Joseph Schell/Special to The ExaminerGathering: Occupy SF protesters hold their nightly general assembly meeting in the middle of Market Street outside the Federal Reserve on Thursday night.

Joseph Schell/Special to The ExaminerGathering: Occupy SF protesters hold their nightly general assembly meeting in the middle of Market Street outside the Federal Reserve on Thursday night.

Battle of the barricades: Occupy SF, police clash

Historians might someday call it the Battle of the Barricades.

Complete chaos nearly broke out Thursday between Occupy SF campers and police, but after a long day, cops and demonstrators both walked away with few injuries or arrests.

Officers in riot gear came close to a street fight with demonstrators on Market Street in front of the Federal Reserve Bank about 7 p.m. when angry occupiers aggressively dragged metal barricades from the sidewalk into the roadway. Police Sgt. Michael Andraychak said at least two protesters were arrested.

But after the situation calmed, protesters simply held their nightly general assembly meeting in the middle of the street as police stood guard. An hour later, protesters marched along Market back to their Justin Herman Plaza camp.

Earlier in the day, tents remained at the plaza despite a noon deadline imposed by Department of Public Works Director Mohammed Nuru to dismantle the tent city. But tensions began to boil in the evening when police attempted to corral the camp with barricades.

“We’re not cattle, we’re humans!” protesters cried as the barricades were forcefully pushed back and forth between a throng of campers and cops.

One young woman suffered a leg injury in the brief scuffle and was treated by medics, police said, and one arrest was made. An officer also suffered a hand injury and was taken to a hospital, police said.

Shortly after cordoning off the camp, police removed some barricades about 5:30 p.m. About an hour later, protesters forcibly removed the rest, then built structures out of them in the middle of the camp.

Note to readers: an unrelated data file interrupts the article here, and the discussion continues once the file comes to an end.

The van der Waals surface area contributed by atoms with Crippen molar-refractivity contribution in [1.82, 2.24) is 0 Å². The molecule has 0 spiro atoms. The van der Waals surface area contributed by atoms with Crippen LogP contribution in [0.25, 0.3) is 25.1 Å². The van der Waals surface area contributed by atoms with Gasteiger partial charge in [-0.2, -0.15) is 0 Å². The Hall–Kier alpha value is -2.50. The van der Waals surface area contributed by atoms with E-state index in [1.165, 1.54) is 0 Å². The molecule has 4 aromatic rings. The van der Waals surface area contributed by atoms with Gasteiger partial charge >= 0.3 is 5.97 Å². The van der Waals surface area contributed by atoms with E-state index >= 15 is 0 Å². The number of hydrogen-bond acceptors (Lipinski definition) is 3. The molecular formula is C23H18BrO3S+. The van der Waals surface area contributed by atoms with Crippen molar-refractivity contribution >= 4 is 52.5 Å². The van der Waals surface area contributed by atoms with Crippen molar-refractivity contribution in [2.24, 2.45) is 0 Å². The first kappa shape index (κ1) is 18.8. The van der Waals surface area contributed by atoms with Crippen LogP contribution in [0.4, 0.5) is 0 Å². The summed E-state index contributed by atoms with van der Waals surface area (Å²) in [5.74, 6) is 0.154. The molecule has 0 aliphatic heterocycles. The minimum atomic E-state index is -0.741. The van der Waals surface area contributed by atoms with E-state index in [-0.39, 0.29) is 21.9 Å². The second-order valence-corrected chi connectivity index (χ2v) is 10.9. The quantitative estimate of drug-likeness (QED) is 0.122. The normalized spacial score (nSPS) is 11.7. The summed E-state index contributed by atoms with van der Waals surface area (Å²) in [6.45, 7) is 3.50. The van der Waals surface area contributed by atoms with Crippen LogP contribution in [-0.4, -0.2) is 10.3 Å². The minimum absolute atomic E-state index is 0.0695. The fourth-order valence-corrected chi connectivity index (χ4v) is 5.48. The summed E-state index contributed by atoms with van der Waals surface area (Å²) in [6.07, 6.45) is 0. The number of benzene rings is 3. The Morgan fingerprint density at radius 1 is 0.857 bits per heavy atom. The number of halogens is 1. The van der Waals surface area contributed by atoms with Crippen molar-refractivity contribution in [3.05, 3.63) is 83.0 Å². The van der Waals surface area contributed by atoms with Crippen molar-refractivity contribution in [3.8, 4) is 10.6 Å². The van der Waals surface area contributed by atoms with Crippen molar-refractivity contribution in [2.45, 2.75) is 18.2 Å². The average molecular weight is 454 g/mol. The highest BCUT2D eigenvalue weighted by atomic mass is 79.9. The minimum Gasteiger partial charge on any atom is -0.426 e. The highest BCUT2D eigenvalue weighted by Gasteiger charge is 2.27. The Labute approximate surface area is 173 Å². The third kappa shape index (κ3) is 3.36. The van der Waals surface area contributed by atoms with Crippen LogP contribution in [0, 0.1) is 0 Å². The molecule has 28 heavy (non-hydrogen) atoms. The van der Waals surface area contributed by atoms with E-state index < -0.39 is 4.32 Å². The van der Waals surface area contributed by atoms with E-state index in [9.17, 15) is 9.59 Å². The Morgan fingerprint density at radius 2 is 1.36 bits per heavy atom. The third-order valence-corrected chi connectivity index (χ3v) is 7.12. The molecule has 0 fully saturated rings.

Capt. Richard Corriea told reporters that police set up the barricades because they “just wanted them up,” and they would be needed for when campers eventually “move on.” He indicated that the camp was becoming a nuisance and a public health hazard. However, after tensions calmed about 8 p.m. Thursday night, police trucked off the majority of barricades at the plaza.

“This place is a public health hazard [and] has been for weeks now,” Corriea said.

During a walking tour of the mid-Market Street neighborhood Thursday, Mayor Ed Lee said The City wants a peaceful resolution and is still open to negotiating with protesters on a new site that officials have prepared for them at a fenced-in abandoned school in the Mission district. The mayor said Occupy SF’s time at Justin Herman Plaza could indeed be limited.

Occupiers have characterized the Mission site offer as an attempt to make their demonstration less visible by moving it farther away from the Financial District, which is the target of their complaints about nationwide income disparity.

dschreiber@sfexaminer.com

Examiner Staff Writer Andrea Koskey contributed to this report.

Bay Area NewsDepartment of Public WorksLocalSan Francisco

Just Posted

ose Pak and Willie Brown at an event in 2014. 
Rose Pak and Willie Brown at an event in 2014.
Willie and Rose: An alliance for the ages

How the Mayor and Chinatown activist shaped San Francisco, then and now

San Francisco supervisors are considering plans to replace trash cans — a “Renaissance” garbage can is pictured on Market Street — with pricey, unnecessary upgrades. (Kevin N. Hume/The Examiner)
San Francisco must end ridiculous and expensive quest for ‘pretty’ trash cans

SF’s unique and pricey garbage bins a dream of disgraced former Public Works director

Giants right fielder Mike Yastrzemski is pictured at bat on July 29 against the Dodgers at Oracle Park; the teams are in the top spots in their league as the season closes. (Chris Victorio/Special to The Examiner)
With playoff positions on the line, old rivalries get new life

Giants cruised through season, Dodgers not far behind

Golden Gate Park visitors may take a survey about options regarding private car access on John F. Kennedy Drive, which has been the subject of controversy during the pandemic.<ins> (Kevin N. Hume/S.F. Examiner)</ins>
Your chance to weigh in: Should JFK remain closed to cars?

Host of mobility improvements for Golden Gate Park proposed

Drivers gathered to urge voters to reject an initiative that would exempt Uber, Lyft, and other gig economy companies from state labor laws, in San Francisco in October 2020. (Jim Wilson/New York Times)
What’s the role of unions in the 21st century?

As membership declines in California, economic inequality increases

Most Read